In the last stanza, the poet politely asks if the young men would not want to stand on the hill and look down where they have come from, she finishes her poem by asking “Wouldn’t they have liked to see how they looked down there, as they stood for a moment at the plate—bathed in the light of perfect expectation—before their shadows lengthened. Before they walked together up the darkened hill— so beautiful they would not have recognized themselves”. The last line of the last stanza tends to celebrate the women for taking the young men to higher places, for the young men to realize their full potential (Murray, 1972).
This two poems boast of the potential of women and their strength, both poets believe that the women posses a special strength that attracts the men towards them thereby deciding the direction in which the men will follow. The poems have employed a magnificent use of relevant imagery to drive the point home. For instance, the erotic nature of Ackerman’s poem makes one to desire to read more and in between the line in order to find meaning, on its face, it is a romantic episode of a couple who are out to enjoy each other’s company. The same is true of Murray’s poem which draws a significant comparison between the young men and the women in their sixties.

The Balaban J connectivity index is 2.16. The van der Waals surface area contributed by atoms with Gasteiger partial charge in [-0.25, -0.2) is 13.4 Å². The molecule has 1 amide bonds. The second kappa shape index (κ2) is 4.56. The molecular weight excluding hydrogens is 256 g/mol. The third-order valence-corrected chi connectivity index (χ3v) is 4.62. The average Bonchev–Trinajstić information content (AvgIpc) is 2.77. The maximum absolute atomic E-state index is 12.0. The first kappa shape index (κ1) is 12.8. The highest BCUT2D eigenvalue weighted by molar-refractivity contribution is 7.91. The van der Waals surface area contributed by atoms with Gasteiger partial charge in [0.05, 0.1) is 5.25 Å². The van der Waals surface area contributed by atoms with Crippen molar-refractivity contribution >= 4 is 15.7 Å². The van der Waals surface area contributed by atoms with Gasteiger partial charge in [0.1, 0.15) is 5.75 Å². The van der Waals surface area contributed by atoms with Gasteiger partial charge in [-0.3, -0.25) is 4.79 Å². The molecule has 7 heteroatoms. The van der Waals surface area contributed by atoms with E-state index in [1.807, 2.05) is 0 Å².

In a nutshell, Gender inequality is very rife in many countries especially in politics. Over the years politics has been a reserve of the men and an attempt by women to get into politics has always been met with obstacles. Writing in 1997, Ortner argues that women have always been looked down upon as potential leaders, the anti equality groups have always worked tooth and knife to ensure that women are under the law and not in any given circumstance the ones making the laws. This has however faced stiff challenge with sexuality becoming centre stage especially in democratic states.
Amnesty International has even gone a step further to fight for gay rights, suggestions have been tabled and laws passed to support the gay community in occupying high offices (Ortner, 1997). “A Fine A Place” and “Play-by Play” have exhaustively raised very salient issues in as far as gender, sexuality and politics marry. These poets have gone an extra mile to ask questions that may bring the necessary change that the society needs to answer. A keen look at the two poems will open a myriad of questions relating to why the women are indeed the future of our politics today.